As a final note, hats off to the founders of the content strategy knol (unit of information) where practitioners are welcome to contribute resources, to consolidate information into a central location.

Previous posts in this series:

The extraordinary world of content strategists

Abilities and aptitudes for a content strategist

Content strategy: the skills conundrum

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About the Author

Rahel Anne Bailie is a synthesizer of content strategy, requirements analysis, information architecture, and content management to increase the ROI of content. She has consulted for clients in a range of industries, and on several continents, whose aim is to better leverage their content as business assets. Founder of Intentional Design, she is now the Chief Knowledge Officer of London-based Scroll. She is a Fellow of the Society for Technical Communication, she has worked in the content business for over two decades. She is co-author of Content Strategy: Connecting the dots between business, brand, and benefits, and co-editor of The Language of Content Strategy, and is working on her third content strategy book,

12 Responses to Skills to transition to content strategy

  1. This is a great list of resources – thanks for putting it together!

  2. One content strategy book you missed: “Audience, Relevance, and Search: Targeting Web Audiences with Relevant Content,” from IBM Press, by James Mathewson, Frank Donatone and Cynthia Fishel.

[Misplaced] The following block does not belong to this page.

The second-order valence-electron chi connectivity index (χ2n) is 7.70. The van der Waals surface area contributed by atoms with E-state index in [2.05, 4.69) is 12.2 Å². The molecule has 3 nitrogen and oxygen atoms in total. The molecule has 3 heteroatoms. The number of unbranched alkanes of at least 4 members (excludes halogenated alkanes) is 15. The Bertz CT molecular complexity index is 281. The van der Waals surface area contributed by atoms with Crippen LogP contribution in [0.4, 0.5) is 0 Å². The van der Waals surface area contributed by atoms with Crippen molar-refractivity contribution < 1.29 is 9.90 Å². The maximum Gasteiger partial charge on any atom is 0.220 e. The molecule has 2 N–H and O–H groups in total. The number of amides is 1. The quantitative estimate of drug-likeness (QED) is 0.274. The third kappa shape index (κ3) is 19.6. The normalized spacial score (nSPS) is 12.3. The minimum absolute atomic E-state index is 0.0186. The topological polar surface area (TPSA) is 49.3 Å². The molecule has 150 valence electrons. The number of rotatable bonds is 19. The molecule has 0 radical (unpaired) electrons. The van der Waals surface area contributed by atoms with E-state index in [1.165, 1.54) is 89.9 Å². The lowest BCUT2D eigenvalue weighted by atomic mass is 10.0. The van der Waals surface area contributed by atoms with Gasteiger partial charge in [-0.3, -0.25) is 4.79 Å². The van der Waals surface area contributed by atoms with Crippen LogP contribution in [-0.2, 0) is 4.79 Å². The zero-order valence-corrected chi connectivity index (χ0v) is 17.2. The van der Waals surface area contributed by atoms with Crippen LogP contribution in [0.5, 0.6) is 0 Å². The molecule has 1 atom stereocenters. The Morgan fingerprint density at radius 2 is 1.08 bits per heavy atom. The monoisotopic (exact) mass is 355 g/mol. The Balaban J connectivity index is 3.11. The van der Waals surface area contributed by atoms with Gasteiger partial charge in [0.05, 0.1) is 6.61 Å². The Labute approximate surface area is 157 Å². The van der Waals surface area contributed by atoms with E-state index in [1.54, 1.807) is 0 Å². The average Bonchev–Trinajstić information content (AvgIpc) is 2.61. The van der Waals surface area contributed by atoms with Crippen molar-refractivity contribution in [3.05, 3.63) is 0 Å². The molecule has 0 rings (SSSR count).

3. Don Platon says:

    Looking forward to using this as a reference for a new client. Thanks for this creating this well researched post!

  4. Sita Bhatt says:

    very useful post, thank you for sharing. I also feel communication is a key part of content strategy – as it is for any strategy. While the deliverables themselves are a sort of communication, summarizing the deliverable in an email or in less than 10 slides is both an art and a science. Should be part of the Content Strategy lesson, in my opinion.

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  6. Rahel Bailie says:

    The question of how to turn your existing skills into something concrete – something that you can sell to a client – doesn’t have a hard-and-fast path. There is no BA in Content Strategy, at least not yet. I think it’s something you take on and grow into. And at that point, you package your skills into an offering that you know clients (or your employer) need, and the rest is marketing. Heather Hedden discusses her own transformation into a taxonomist quite eloquently. As does Richard Sheffield, discussing his own journey from technical writer to content strategist. If you were to compare my own offerings to some of the CSes I’ve come to know over the past year or so, you’d see that we all have different offerings, and thus end up with different clients. Finding your own path, and developing it, has more to do with understanding the market and what you can offer than it does with the actual work. And that’s a whole other topic!

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  8. Very useful information, thanks for providing!

  9. Great post, content is always a huge piece of the puzzle.